Amidst these challenges, there's a glimmer of hope. The community of Klerksdorp, North West Province is still reeling from a violent incident captured recently on social media.

A group of learners at Moyo’s Educators High School, accompanied by their friends from another school, viciously attacked a fellow learner.

Upon learning of this shocking event, Ms. Irene Ramatisa, the North West Provincial Coordinator for Safer South Africa Foundation (SSAF), swiftly took action.

Ms. Ramatisa, a retired educationalist with over 23 years of experience in school management, was determined to prevent further violence and retaliatory acts.

She contacted the families of the involved learners and acted as a mediator between the parents of the offenders and the victim. After discussing with both families, she promptly reported the incident to the police, who initiated a speedy and thorough investigation.

The probe revealed a history of altercations between the victim and the attacking group’s leader, with the victim having previously assaulted the latter. In the end, the timely intervention helped restore calm.

The SSAF’s Criminal Justice Programme (CJP), on offer since 2012, is increasingly being regarded as a tried and tested crime prevention intervention.

The programme is delivered by law-enforcement agencies with the criminal justice system with the support of the South African Human Rights Commission and other agencies.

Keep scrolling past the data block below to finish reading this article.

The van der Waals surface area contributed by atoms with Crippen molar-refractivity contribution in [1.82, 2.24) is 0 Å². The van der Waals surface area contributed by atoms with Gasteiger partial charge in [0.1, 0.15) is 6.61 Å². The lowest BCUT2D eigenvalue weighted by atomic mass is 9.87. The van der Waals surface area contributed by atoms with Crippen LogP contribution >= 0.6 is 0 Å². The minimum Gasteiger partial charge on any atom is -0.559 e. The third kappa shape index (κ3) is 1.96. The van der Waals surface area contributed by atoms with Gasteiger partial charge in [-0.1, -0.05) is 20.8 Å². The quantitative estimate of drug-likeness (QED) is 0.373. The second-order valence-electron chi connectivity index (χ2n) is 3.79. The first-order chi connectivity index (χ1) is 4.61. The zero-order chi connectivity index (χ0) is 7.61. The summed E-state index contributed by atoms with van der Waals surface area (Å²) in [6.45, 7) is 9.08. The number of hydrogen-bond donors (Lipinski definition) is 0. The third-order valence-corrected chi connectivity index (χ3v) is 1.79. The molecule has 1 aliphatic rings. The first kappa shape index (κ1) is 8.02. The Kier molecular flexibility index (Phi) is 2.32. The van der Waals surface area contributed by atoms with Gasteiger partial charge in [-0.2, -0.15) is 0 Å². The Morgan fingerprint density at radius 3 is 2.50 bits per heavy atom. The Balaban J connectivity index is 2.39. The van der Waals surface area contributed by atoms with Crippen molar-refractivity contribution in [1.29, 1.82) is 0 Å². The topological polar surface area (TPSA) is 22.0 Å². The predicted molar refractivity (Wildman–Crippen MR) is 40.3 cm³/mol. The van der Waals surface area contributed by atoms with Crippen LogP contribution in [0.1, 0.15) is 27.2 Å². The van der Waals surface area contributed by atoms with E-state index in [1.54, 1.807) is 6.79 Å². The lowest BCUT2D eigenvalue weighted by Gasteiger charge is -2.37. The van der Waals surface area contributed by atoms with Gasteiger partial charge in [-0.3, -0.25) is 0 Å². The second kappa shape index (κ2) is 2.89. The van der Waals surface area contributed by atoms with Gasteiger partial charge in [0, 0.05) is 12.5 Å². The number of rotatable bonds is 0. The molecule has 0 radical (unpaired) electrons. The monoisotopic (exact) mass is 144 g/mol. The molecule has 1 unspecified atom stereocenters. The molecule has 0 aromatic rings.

To date, the CJP has been successfully implemented in eight provinces, reaching 400 schools and 40,000 pupils.

The programme initiates dialogue and creates an interactive “getting-to-know-each-other” platform for communities and law enforcement practitioners.

Aspects of the CJP involve testimonials during prison visits by those behind bars dissuading learners from following in their footsteps.

The programme also debunks a widespread belief by learners that they are exempt from being arrested, prosecuted, and ultimately jailed for any crime just because they aren’t legally classified as adults yet.

It is worth noting that instances of violence in schools generally occur where ill-discipline is rife and is accompanied by other social ills such as physical bullying, gangsterism and substance abuse.

So as SSAF we see first-hand the level of need for intervention against school violence.

Addressing the roots of school violence requires a comprehensive commitment to our collective vision, a commitment that transcends mere rhetoric.

It demands a concerted effort from educators, administrators, policymakers, and the broader community. By prioritising the safety of our children, we can initiate a transformative process that not only curtails the immediate threats but also fosters an environment conducive to the holistic development of our future leaders.

The time to act is now.

CEO of Safer South Africa Foundation and former national police commissioner Riah Phiyega. Picture: Supplied

* Riah Phiyega is the former SAPS National Commissioner and CEO of Safer South Africa Foundation.

** The views expressed do not necessarily reflect the views of IOL or Independent Media.